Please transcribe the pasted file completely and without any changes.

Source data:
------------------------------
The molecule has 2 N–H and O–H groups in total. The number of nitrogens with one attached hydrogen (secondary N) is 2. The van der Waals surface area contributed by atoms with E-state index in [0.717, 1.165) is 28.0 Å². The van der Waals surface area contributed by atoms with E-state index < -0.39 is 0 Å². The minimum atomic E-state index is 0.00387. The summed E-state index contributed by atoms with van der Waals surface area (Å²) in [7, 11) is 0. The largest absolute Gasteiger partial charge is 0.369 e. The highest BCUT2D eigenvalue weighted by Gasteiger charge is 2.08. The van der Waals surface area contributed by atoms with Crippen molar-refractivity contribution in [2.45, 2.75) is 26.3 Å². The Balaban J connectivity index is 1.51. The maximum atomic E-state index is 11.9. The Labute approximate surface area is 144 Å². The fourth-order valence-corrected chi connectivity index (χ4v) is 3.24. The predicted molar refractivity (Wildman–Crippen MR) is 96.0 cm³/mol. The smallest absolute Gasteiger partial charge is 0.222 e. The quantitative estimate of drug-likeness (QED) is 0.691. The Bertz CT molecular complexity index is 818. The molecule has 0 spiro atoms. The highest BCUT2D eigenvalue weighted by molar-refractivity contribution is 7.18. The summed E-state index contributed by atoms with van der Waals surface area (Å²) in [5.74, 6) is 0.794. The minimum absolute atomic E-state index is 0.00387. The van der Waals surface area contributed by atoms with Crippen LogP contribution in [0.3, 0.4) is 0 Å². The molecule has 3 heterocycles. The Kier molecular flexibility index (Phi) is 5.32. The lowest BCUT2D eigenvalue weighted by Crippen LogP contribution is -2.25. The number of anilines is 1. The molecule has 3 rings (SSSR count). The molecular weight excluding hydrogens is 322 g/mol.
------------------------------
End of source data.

The molecule has 2 N–H and O–H groups in total. The number of nitrogens with one attached hydrogen (secondary N) is 2. The van der Waals surface area contributed by atoms with E-state index in [0.717, 1.165) is 28.0 Å². The van der Waals surface area contributed by atoms with E-state index < -0.39 is 0 Å². The minimum atomic E-state index is 0.00387. The summed E-state index contributed by atoms with van der Waals surface area (Å²) in [7, 11) is 0. The largest absolute Gasteiger partial charge is 0.369 e. The highest BCUT2D eigenvalue weighted by Gasteiger charge is 2.08. The van der Waals surface area contributed by atoms with Crippen molar-refractivity contribution in [2.45, 2.75) is 26.3 Å². The Balaban J connectivity index is 1.51. The maximum atomic E-state index is 11.9. The Labute approximate surface area is 144 Å². The fourth-order valence-corrected chi connectivity index (χ4v) is 3.24. The predicted molar refractivity (Wildman–Crippen MR) is 96.0 cm³/mol. The smallest absolute Gasteiger partial charge is 0.222 e. The quantitative estimate of drug-likeness (QED) is 0.691. The Bertz CT molecular complexity index is 818. The molecule has 0 spiro atoms. The highest BCUT2D eigenvalue weighted by molar-refractivity contribution is 7.18. The summed E-state index contributed by atoms with van der Waals surface area (Å²) in [5.74, 6) is 0.794. The minimum absolute atomic E-state index is 0.00387. The van der Waals surface area contributed by atoms with Crippen LogP contribution in [0.3, 0.4) is 0 Å². The molecule has 3 heterocycles. The Kier molecular flexibility index (Phi) is 5.32. The lowest BCUT2D eigenvalue weighted by Crippen LogP contribution is -2.25. The number of anilines is 1. The molecule has 3 rings (SSSR count). The molecular weight excluding hydrogens is 322 g/mol.